What was the inspiration behind your body of work titled ‘Garden Paradiso’? The beauty of flowers, an incredible variety of colours and shapes, their perfection and fragility has always attracted and inspired me. God created the Earth as a paradise but unfortunately, humankind lost it and we continue to destroy the planet. But if one looks closely, in every little petal of flowers one can find the Divine beauty of Lost paradise. Some inspiration for my paintings “Garden Paradiso” came from the poem “Flowers” by Henry Wadsworth Longfellow. You have a very unique approach to painting ‘Stills’, what advice would you give to young artists who are beginning to explore ‘Still Life’ as a practice? I would probably advise young artists not to be afraid to be sincere, to express their ideas, feelings, disappointments through ordinary objects that surround us. 48

Above: In the Search of Beauty, 70” x 44”, Oil on Linen, 2018


Above: Still Life with Icon, 38” x 36”, Oil on Linen

Be creative, experiment with different techniques and materials, persevere at work and learn from the heritage of Great Masters.

vineyards, a sip of a glass of good Californian wine. Sonoma has a friendly, multi-cultured community, art festivals, all wrapped in sunny Californian climate.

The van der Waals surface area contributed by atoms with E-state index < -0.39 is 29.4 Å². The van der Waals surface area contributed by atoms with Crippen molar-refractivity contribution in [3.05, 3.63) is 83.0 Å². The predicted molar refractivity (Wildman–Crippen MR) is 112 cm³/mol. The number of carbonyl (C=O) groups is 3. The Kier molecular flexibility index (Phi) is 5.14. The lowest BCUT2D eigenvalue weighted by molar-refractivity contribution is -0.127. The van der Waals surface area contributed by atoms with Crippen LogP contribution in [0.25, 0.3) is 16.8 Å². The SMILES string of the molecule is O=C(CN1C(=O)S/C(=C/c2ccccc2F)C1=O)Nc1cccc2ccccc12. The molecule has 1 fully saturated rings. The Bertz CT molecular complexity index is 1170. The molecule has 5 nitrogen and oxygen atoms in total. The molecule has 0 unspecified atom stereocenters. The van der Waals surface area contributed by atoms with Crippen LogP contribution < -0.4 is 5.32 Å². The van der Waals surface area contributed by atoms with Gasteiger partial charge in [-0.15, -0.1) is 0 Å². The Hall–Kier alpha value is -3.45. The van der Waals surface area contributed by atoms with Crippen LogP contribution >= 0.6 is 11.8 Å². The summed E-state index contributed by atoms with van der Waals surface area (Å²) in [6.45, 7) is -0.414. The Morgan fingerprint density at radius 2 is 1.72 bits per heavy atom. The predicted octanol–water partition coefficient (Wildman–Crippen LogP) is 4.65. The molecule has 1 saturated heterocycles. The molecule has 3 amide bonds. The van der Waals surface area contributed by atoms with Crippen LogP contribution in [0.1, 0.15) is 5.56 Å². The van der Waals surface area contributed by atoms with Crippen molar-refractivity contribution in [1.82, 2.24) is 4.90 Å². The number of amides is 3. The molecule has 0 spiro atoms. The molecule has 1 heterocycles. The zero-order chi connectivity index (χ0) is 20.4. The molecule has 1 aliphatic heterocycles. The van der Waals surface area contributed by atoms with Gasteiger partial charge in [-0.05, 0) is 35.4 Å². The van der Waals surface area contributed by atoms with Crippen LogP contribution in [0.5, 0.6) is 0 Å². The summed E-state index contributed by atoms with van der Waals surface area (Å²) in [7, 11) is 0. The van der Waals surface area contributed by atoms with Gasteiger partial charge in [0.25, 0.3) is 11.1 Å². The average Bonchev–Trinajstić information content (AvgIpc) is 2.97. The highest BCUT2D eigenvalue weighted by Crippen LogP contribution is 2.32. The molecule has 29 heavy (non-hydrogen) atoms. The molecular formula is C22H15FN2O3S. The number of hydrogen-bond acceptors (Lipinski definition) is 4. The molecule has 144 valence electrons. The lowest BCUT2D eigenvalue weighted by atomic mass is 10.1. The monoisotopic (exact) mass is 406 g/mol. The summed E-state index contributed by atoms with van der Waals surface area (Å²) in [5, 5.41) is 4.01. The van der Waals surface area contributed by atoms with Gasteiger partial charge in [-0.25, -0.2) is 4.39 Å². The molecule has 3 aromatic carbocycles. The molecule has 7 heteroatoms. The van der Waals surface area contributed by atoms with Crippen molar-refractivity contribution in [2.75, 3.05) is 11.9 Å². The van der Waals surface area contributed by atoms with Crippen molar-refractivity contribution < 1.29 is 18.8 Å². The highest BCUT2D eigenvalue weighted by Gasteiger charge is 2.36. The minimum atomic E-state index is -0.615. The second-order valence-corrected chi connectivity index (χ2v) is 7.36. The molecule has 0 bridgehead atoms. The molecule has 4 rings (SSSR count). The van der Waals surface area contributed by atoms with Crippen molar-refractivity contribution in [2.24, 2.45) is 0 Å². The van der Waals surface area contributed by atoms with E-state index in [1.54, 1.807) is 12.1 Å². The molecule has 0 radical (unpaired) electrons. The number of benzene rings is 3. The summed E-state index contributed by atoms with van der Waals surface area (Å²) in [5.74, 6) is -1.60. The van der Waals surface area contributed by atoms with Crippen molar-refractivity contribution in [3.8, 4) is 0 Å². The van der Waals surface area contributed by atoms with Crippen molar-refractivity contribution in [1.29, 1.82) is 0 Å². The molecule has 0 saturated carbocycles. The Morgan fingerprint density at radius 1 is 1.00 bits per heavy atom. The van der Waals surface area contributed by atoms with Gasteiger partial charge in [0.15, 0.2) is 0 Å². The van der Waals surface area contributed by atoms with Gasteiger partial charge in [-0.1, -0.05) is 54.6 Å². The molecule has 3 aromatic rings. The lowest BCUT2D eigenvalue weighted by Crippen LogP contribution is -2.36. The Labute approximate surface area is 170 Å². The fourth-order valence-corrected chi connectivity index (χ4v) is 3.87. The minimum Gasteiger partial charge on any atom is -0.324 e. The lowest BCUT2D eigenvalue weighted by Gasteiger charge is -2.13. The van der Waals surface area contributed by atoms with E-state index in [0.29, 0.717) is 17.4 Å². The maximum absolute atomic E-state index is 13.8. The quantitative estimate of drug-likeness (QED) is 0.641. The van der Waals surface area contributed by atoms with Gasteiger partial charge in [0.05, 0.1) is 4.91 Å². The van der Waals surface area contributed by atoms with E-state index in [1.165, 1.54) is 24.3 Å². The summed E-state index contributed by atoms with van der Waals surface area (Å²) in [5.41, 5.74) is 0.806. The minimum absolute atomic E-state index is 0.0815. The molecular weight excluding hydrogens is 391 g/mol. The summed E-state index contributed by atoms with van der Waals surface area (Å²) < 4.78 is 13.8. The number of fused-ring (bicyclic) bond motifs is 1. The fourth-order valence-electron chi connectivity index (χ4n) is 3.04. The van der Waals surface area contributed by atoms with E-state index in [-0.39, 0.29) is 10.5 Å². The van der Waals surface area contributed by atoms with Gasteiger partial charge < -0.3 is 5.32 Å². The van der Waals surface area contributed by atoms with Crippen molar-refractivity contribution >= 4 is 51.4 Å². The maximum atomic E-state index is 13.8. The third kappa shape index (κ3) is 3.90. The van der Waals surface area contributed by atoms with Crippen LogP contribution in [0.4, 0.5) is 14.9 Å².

Russia has a rich heritage of art, how does contemporary art fit into this? Indeed Russia has a rich heritage of art and many talented Russian artists are working in many styles of paintings: from classic realism to abstract, pop art and installations.But to answer your question I need to understand your idea of what is “contemporary” and what is “art” now?

Do you have any artistic goals for the upcoming year? To paint.

Could you tell us a bit about Sonoma, California, where you currently live? I was lucky to live in the city of Sonoma, the centre of California’s Wine Country. I always enjoyed its pastoral scenes with hills and

What does Tatiana miss the most about Russia? I miss part of my family, my friends who live in Russia. Sometimes I would love just to go for a walk somewhere in St. Petersburg, meet a friend and talk about art history, literature, challenges of life and then in the evening go to a concert. END


Above: Welcome to My World, 70” x 44”, Oil on Linen, 2016


Artist Feature